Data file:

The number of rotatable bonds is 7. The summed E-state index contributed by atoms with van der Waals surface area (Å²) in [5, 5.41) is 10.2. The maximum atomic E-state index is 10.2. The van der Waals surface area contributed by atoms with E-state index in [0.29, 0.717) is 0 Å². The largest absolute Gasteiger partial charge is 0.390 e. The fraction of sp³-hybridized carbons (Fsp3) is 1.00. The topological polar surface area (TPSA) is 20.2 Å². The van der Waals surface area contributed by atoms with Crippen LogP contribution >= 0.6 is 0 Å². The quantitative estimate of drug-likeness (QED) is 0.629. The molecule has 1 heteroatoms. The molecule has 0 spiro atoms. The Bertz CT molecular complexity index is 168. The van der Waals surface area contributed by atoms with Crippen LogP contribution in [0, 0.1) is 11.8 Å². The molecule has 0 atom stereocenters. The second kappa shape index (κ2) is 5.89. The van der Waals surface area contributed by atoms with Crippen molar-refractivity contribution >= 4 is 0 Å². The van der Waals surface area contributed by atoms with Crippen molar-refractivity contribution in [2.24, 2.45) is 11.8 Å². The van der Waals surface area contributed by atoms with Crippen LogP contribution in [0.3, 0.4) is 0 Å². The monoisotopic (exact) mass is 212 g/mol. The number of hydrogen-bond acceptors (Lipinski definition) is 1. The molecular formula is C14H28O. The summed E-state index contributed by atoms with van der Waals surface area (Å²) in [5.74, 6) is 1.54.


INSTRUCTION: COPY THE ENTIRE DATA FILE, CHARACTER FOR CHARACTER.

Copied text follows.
The number of rotatable bonds is 7. The summed E-state index contributed by atoms with van der Waals surface area (Å²) in [5, 5.41) is 10.2. The maximum atomic E-state index is 10.2. The van der Waals surface area contributed by atoms with E-state index in [0.29, 0.717) is 0 Å². The largest absolute Gasteiger partial charge is 0.390 e. The fraction of sp³-hybridized carbons (Fsp3) is 1.00. The topological polar surface area (TPSA) is 20.2 Å². The van der Waals surface area contributed by atoms with Crippen LogP contribution >= 0.6 is 0 Å². The quantitative estimate of drug-likeness (QED) is 0.629. The molecule has 1 heteroatoms. The molecule has 0 spiro atoms. The Bertz CT molecular complexity index is 168. The van der Waals surface area contributed by atoms with Crippen LogP contribution in [0, 0.1) is 11.8 Å². The molecule has 0 atom stereocenters. The second kappa shape index (κ2) is 5.89. The van der Waals surface area contributed by atoms with Crippen molar-refractivity contribution >= 4 is 0 Å². The van der Waals surface area contributed by atoms with Crippen molar-refractivity contribution in [2.24, 2.45) is 11.8 Å². The van der Waals surface area contributed by atoms with Crippen LogP contribution in [0.3, 0.4) is 0 Å². The monoisotopic (exact) mass is 212 g/mol. The number of hydrogen-bond acceptors (Lipinski definition) is 1. The molecular formula is C14H28O. The summed E-state index contributed by atoms with van der Waals surface area (Å²) in [5.74, 6) is 1.54.